2022 has been a strange year. Kate Bush at #1 in the charts, and a Top Gun movie dominating the box-office: the eighties called, they want their pop culture back… But there’s no denying that Top Gun: Maverick has proven an unexpected global phenomenon, a mere thirty-six years after the original. Back in 1986, Top Gun was the #1 film in North America, grossing more than 50% over the next-best movie, Crocodile Dundee. Remarkably, the sequel has done even better, taking in almost 75% more than this year’s #2, Doctor Strange in the Multiverse of Madness.
Despite it’s strongly American undertones, it proved no less unstoppable at the international box-office. It has earned more than $140 million overseas than anything else. The runner-up is Chinese film Water Gate Bridge, which earned all but about half a million of its $625 million international take, in its home country. Like Maverick, it’s a sequel, being a follow-up to similar smash, The Battle at Lake Changjin, which was second at the overseas box-office last year. I kinda feel like I should watch them, out of curiousity; that’s for another day though.
Back with Top Gun, I think it’s safe to say this is the longest gap between sequels for a franchise to top the charts both in the original year of release, and also for its follow-up. I had to add the extra qualifier to that sentence after realizing that Mary Poppins was the #1 film of 1964, and didn’t get a sequel for 54 years. This delay was mostly because author P.L. Travers hated the movie, and would not allow any further adaptations. No such issues here: I imagine it’s mostly that Tom Cruise has been kinda busy. So, let’s look at both movies, and see whether the hype is justified.
Top Gun (1986)
Dir: Tony Scott
Star: Tom Cruise, Kelly McGillis, Anthony Edwards, Val Kilmer
This was the biggest film of the eighties I’d never seen (a title now held by another Cruise-movie, Rain Man). Having watched it… yeah, I can see why it took me 36 years. Snazzy aerial footage only goes so far in papering over the wafer-thin plot, and Tommy at a point where he was still figuring out what that whole “acting” thing involved. Then again, it is a Tony Scott movie, so style over substance is very much par for the course, even if this was only his second feature, after The Hunger. [He was hired for this, largely because of a commercial he’d done for Swedish fighter/car company, Saab] Nice soundtrack though: I did not realize Giorgio Moroder co-wrote Berlin’s Oscar winning mega-hit, Take My Breath Away.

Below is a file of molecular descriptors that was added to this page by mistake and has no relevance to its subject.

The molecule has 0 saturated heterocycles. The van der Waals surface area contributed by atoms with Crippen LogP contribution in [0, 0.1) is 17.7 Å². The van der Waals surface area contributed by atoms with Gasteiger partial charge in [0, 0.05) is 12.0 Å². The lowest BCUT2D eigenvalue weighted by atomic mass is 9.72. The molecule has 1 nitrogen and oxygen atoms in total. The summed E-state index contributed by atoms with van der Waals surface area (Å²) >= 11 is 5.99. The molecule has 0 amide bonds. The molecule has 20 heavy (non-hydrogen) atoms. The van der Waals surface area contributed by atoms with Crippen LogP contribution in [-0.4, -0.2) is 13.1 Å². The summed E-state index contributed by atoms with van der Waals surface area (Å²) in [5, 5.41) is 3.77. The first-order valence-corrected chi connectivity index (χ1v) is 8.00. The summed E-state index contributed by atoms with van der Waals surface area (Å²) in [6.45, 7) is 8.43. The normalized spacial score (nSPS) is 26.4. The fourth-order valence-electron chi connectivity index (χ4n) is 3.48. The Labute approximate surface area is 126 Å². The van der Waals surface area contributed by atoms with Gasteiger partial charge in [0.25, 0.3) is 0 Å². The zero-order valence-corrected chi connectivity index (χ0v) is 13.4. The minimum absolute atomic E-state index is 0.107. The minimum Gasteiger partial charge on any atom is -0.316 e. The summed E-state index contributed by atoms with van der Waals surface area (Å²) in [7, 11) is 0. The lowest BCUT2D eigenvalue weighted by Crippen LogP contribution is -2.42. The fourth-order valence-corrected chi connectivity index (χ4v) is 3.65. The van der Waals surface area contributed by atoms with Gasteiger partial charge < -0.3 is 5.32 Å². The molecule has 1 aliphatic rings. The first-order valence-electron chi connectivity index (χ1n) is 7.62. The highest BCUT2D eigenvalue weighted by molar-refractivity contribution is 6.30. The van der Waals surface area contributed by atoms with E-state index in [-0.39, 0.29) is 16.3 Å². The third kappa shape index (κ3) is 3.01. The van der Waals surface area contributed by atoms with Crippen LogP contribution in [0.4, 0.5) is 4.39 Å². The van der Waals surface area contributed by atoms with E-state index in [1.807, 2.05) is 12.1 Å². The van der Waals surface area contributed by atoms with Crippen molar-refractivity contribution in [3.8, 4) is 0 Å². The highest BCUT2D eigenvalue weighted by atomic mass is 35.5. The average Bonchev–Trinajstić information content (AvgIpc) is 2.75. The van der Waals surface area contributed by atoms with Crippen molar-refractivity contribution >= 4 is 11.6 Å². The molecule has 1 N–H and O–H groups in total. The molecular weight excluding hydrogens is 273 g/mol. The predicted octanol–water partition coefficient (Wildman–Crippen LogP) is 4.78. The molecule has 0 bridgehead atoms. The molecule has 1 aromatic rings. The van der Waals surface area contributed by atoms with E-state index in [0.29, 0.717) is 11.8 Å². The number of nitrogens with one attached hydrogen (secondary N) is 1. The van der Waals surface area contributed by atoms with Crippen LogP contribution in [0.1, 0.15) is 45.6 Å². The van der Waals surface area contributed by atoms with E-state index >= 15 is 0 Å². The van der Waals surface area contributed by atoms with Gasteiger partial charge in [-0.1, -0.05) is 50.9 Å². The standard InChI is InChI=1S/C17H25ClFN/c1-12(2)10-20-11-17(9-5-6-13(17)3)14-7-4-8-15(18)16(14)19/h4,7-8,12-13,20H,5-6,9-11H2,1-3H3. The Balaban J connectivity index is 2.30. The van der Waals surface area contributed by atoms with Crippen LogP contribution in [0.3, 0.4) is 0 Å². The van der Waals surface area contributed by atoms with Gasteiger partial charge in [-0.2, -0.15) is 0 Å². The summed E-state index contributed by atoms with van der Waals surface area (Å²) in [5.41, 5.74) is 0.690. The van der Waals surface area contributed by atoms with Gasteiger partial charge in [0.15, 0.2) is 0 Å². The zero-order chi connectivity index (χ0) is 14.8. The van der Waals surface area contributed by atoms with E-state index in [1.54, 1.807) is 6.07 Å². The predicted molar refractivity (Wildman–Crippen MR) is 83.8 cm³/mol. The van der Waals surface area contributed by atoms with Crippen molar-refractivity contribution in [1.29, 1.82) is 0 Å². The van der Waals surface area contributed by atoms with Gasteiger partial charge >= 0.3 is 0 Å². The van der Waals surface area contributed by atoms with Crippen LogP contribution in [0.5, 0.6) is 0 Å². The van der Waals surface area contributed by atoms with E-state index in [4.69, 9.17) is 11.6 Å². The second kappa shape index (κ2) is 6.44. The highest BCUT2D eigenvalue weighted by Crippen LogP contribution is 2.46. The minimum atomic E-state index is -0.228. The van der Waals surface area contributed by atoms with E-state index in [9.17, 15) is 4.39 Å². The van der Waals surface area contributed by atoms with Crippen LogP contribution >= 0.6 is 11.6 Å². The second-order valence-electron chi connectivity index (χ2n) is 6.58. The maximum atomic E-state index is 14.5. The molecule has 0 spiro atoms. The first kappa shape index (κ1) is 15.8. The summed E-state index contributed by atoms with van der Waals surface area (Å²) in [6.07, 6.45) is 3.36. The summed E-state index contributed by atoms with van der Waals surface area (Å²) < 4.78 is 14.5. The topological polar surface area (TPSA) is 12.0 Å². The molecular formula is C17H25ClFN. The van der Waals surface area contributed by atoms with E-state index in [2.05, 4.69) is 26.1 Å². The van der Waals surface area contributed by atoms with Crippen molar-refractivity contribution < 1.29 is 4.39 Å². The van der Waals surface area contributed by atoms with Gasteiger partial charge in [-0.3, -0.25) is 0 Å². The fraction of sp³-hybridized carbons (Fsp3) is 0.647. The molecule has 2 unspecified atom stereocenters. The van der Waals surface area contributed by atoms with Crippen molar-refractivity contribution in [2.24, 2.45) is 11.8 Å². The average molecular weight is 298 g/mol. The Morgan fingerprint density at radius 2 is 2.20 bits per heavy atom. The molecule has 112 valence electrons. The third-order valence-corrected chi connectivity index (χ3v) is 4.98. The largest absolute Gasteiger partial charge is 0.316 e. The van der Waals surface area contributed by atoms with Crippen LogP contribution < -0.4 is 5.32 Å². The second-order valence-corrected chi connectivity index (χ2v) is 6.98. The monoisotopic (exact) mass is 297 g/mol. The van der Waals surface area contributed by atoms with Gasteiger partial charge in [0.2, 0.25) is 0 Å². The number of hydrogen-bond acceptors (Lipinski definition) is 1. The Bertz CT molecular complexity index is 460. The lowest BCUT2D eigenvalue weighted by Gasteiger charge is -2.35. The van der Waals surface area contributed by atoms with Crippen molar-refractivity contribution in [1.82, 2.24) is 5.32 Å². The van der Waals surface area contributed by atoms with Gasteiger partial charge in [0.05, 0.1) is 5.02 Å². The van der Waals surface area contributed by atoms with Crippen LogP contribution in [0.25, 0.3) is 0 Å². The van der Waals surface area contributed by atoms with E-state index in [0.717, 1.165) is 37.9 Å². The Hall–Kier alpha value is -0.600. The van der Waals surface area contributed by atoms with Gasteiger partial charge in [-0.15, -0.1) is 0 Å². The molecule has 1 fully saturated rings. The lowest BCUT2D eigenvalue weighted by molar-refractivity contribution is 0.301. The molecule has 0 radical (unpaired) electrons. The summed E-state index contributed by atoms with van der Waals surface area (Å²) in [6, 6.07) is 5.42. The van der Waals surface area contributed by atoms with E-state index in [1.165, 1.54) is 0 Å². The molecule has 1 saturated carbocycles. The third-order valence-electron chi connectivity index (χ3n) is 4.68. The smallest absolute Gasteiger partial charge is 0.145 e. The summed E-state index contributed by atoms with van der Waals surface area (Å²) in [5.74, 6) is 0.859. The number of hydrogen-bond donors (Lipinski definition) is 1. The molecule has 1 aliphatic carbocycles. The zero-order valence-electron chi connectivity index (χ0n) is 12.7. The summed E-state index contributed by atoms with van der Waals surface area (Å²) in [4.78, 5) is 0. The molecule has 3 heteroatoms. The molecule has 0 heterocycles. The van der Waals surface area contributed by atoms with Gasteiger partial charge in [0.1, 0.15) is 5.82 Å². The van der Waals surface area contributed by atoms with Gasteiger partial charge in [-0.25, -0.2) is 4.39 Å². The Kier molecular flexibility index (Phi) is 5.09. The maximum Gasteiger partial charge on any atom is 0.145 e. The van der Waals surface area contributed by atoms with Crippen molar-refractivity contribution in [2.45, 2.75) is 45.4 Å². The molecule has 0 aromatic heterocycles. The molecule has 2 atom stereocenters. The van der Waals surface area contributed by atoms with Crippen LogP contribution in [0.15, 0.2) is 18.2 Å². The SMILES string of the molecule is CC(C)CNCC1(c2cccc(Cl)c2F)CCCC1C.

The story is almost painfully simple. Cocky fighter pilot, Maverick (Cruise) is sent to attend the titular Naval Fighter Weapons School with his pal Goose (Edwards), and test his skills against others, such as Iceman (Kilmer), with whom an antagonistic relationship is immediately developed (top). He also woos civilian contractor Charlie Blackwood (McGillis). A tragic accident, however, causes Maverick to question his entire self-worth. Can he recover in time to complete his training and engage in a heroic battle with Russian fighter planes, while also keeping the girl? I’m sure you already know the answer, though actually caring about it is another matter. I was far more amused by Goose, the self-effacing, happily married sidekick, with the world’s most sarcastic laugh.
But what the hell does Goose do sitting behind Maverick? He isn’t flying the plane, and doesn’t operate the guns. Wikipedia tells me he is a “radar intercept officer.” I’m sure that’s very important, and am not one whit better off in my ignorance. That the film never bothers to explain his purpose is indicative of its problems: who cares about such things, when you can have a sequence of Maverick buzzing a control-tower and whooping loudly? Frankly, I can’t disagree with Iceman, when he said “You’re everyone’s problem. That’s because every time you go up in the air, you’re unsafe. I don’t like you because you’re dangerous.” Except, I also don’t like Maverick because he’s an arrogant, entitled prick – perhaps the biggest such in the pantheon of 80’s cinema.